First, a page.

TRP-2 In the News


Once-a-day pill means you will never have to go grey

The likes of George Clooney, Phillip Schofield and Helen Mirren make going grey look distinguished, if not downright glamorous.

But whether it 's a sprinkling of salt-and-pepper in your 30s, or a full head of platinum in your 40s or 50s, most of us are not quite ready to embrace the ?silver fox ? look too early in life.

Now scientists suggest that holding back the process could soon be as easy as popping a vitamin pill. They are working on a medication which, when taken daily, could let you hold on to your own naturally-coloured locks as long as possible.

Based on a secret fruit extract, the pill would be inexpensive and designed to be used in the same way as a daily dietary supplement. The pill would work by offering protection against this process.

Hair pigment cells die with age due to the lack of a protective enzyme called tyrosinase-related protein 2 (TRP-2).

Rather than creating a synthetic drug to mimic TRP-2, the scientists instead screened thousands of naturally occurring compounds, and eventually found one in a fruit.

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Enzyme treatment stops hair turning grey

Researchers have developed a new treatment which protects the cells that provide hair with its pigment, allowing people to keep their natural colour for longer. While actors such as George Clooney, Meryl Streep and Dame Judi Dench have chosen to live with their grey, hundreds of thousands of people in Britain still chose to hide theirs.

The new treatment works by mimicking an enzyme which can protect the stem cells which produce pigment in hair follicles. Eventually researchers hope they may be able to help people whose hair has already turned grey by replenishing the supply of pigment-producing stem cells altogether.

"The stem cells in the hair follicle are more fragile than those found in the skin, but this has opened up an opportunity that I believe we can use to prevent hair whitening."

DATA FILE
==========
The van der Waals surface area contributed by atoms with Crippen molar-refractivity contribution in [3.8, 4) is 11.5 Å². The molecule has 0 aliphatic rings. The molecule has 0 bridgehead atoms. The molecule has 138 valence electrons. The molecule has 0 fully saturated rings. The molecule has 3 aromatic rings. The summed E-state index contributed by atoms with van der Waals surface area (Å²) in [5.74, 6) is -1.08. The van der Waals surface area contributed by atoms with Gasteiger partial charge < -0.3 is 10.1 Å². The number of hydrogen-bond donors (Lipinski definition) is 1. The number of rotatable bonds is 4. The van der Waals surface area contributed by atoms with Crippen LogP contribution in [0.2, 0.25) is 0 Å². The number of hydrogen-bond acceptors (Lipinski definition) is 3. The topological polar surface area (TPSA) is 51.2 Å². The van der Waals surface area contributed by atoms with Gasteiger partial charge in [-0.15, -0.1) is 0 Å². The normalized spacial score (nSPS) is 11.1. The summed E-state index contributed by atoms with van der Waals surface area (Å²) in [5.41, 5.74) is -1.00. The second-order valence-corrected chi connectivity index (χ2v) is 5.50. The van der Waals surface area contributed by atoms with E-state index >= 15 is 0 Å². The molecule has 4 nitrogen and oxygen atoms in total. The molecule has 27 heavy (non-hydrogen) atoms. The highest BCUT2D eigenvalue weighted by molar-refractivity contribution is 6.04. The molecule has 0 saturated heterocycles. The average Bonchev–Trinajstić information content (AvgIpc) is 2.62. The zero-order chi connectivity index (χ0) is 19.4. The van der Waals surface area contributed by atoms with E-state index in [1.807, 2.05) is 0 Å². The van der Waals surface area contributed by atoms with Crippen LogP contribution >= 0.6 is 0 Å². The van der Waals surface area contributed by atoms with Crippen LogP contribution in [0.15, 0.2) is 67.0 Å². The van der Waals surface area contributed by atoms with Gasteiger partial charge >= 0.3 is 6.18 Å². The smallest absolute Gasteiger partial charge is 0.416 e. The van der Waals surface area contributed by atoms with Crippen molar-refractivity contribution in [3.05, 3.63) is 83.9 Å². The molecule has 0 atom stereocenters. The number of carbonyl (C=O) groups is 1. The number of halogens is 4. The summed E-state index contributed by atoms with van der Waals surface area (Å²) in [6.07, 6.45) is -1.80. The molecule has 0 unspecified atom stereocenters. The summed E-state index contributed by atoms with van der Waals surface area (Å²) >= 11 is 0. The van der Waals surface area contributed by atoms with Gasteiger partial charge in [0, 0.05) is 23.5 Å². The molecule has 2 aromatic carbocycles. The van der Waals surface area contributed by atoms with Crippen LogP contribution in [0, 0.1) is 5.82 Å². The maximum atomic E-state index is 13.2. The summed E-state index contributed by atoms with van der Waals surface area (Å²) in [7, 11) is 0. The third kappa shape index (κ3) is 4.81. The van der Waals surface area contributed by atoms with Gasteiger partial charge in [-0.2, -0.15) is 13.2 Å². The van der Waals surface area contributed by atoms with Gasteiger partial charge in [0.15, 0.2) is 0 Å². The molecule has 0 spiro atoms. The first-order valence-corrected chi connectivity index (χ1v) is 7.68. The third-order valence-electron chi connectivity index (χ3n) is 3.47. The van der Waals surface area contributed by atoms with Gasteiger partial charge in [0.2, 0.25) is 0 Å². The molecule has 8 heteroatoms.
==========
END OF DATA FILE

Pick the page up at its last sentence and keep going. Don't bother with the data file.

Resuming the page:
Hair grows from hair follicles in three to four year cycles. At the end of each cycle, the hair follicle is regenerated from stem cells which lead to a new growth of a hair. The colour of each hair is determined by cells known as melanocytes which produce the pigments that colour hair. Their numbers are kept topped up by a pool of melanocyte stem cells in the hair follicle.

Over time the pool of these stem cells declines and so they are unable to refresh the pigment producing cells after each cycle, meaning hair turns grey and then white because it lacks pigment. They have discovered that while melanocyte stem cells in the skin, which does not lose its colour with age, have a crucial enzyme called TRP-2, this enzyme is missing in the hair follicle stem cells.

They found that TRP-2 acts to protect the melanocyte stem cells from damage and so help them to last longer. They have now developed treatments that mimic the effect of TRP-2 and can be applied to hair follicles to help maintain a healthy population of melanocyte stem cells and allow hair to retain its colour for longer.

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Pills That Keep You Youthful

If taking a pill every day meant your hair would retain its natural colour would you do it?

It sounds futuristic but this week scientists reported that preventing your hair turning grey may soon be as easy as popping a daily vitamin pill.

Researchers found that hair pigment cells die as levels of an enzyme known as TRP-2 drop with age but they discovered that some of these cells, called melanocytes, survive even when someone?s hair has turned grey. After finding a compound that occurs naturally in an unnamed fruit scientists developed it into a pill form.

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MarieClaire - Pill developed that stops hair going grey

Not quite ready to embrace the silver siren looks of Helen Mirren? Well, according to new reports you may not have to...

The beauty giants have spent more than a decade in research labs trying to find a way to halt the oncoming of salt and pepper locks, and it appears that they've finally made a breakthrough.They are currently working on a medication that, taken daily, could help you retain your natural hair for as long as possible.

Aiming to avoid a synthetically created drug, the scientists involved in the development process painstakingly screened a vast number of naturally occurring compounds, eventually discovering one in fruit.

What we do know is the pill would be inexpensive and designed to be taken in the same way as a dietary supplement.

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